+---------------+---------------+
   |   Tag (0xx)   |     Length    |
   +---------------+---------------+
   |         Affected DPC          |
   +---------------+---------------+
   |   Tag (0xx)   |     Length    |
   +---------------+---------------+

   |         INFO String*          |

   +-------------------------------+


The Protocol Identifier parameter is defined similarly to the SCN

                                                                     14
Internet Draft            SS7 ISUP/SCCP Tunneling              Oct 1999

Protocol Id but in this case defines the MTP3 version/variant.  In this
context it defines the format of the Affected DPC parameter.  By
identifying the MTP variant and version, the point code size (e.g., 14-
, 16-, or 24-bit) and sub-field definitions (e.g., ANSI
network/cluster/member, ITU-international zone/region/signal_point,
many national field variants, ...) can be determined.

The INFO String parameter can carry any meaningful 8-BIT ASCII
character string along with the message.  Length of the INFO String
parameter is from 0 to 255 characters.  No procedures are presently
identified for its use but the INFO String can be used by Operators to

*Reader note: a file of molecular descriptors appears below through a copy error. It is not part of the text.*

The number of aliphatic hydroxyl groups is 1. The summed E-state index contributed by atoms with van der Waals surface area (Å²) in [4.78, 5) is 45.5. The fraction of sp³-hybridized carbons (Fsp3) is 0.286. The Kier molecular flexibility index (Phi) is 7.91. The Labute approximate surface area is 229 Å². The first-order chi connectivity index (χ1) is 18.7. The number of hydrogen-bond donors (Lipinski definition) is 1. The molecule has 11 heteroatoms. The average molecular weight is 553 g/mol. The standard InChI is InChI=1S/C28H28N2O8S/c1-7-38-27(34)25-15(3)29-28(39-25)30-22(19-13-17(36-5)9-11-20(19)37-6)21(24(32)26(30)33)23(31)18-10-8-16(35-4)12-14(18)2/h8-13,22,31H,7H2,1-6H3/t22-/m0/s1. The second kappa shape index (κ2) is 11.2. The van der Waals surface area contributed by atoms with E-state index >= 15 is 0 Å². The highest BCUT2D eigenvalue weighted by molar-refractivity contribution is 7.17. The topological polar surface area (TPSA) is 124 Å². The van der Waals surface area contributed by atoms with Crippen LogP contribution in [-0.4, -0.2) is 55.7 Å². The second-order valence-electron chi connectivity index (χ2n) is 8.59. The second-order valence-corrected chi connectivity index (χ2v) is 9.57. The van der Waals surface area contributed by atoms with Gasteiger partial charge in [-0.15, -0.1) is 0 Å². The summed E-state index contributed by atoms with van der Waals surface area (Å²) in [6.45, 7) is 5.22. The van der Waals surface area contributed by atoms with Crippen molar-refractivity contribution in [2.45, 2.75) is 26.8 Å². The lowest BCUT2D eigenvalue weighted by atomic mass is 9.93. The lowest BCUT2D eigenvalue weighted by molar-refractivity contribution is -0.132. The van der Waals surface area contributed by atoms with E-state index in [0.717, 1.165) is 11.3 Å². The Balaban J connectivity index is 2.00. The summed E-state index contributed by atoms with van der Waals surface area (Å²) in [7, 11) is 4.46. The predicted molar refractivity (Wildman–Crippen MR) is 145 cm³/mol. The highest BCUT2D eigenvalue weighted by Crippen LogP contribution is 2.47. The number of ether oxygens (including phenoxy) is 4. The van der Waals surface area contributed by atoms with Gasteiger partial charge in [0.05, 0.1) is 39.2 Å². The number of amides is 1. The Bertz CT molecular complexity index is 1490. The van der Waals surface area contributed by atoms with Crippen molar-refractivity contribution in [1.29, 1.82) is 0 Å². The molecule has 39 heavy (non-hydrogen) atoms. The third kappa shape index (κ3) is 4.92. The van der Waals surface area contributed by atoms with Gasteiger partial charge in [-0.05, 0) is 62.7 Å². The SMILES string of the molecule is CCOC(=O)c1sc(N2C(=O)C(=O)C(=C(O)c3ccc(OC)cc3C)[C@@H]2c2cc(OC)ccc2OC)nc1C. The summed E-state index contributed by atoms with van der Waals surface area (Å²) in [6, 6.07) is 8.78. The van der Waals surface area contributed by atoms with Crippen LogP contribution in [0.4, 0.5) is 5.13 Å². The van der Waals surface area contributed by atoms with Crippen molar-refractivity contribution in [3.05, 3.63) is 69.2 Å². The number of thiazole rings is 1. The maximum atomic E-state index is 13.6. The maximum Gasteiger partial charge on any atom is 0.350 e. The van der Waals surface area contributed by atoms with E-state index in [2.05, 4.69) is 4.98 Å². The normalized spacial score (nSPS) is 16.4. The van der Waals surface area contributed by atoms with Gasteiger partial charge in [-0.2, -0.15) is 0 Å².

identify in text form the location reflected by the Affected DPC for
debugging purposes.

The Affected DPC is provisionally a three-octet parameter to allow 14-,
16- and 24-bit binary formatted SS7 Point Codes.

2.3.2.2 Destination Available (DAVA)

The DAVA message is sent from the SG to the ASP to indicate that the SG
has determined that an SS7 destination is now reachable. The ASP MTP3-
User protocol is expected to resume traffic to the affected destination
through the SG initiating the DUNA.

The DAVA message contains the following parameters:

     Protocol Identifier (Optional)
     Affected Destination Point Code
     Info String (Optional)

The parameter format and definitions for the DAVA message is the same
as for the DUNA message (See Section 2.3.2.2).

2.3.2.3 Destination State Audit (DAUD)

The DAUD message can be sent from the ASP to the SG to query the
availability state of the SS7 routes to an affected destination.  A
DAUD is sent periodically after the ASP has received a DUNA, until a
DAVA is received.   The DAUD can also be sent when an ASP recovers from
interruption of the transport path to the SG.

     Protocol Identifier (Optional)
     Affected Destination Point Code
     Info String (Optional)

The format and description of DAUD parameters is the same as for the
DUVA message (See Section 2.3.2.1.)

***********
Ed Note: It is for further study whether multiple Affected
Destination Point Codes can be included as a list in one DAUD message
and in responding DUVA messages.
***********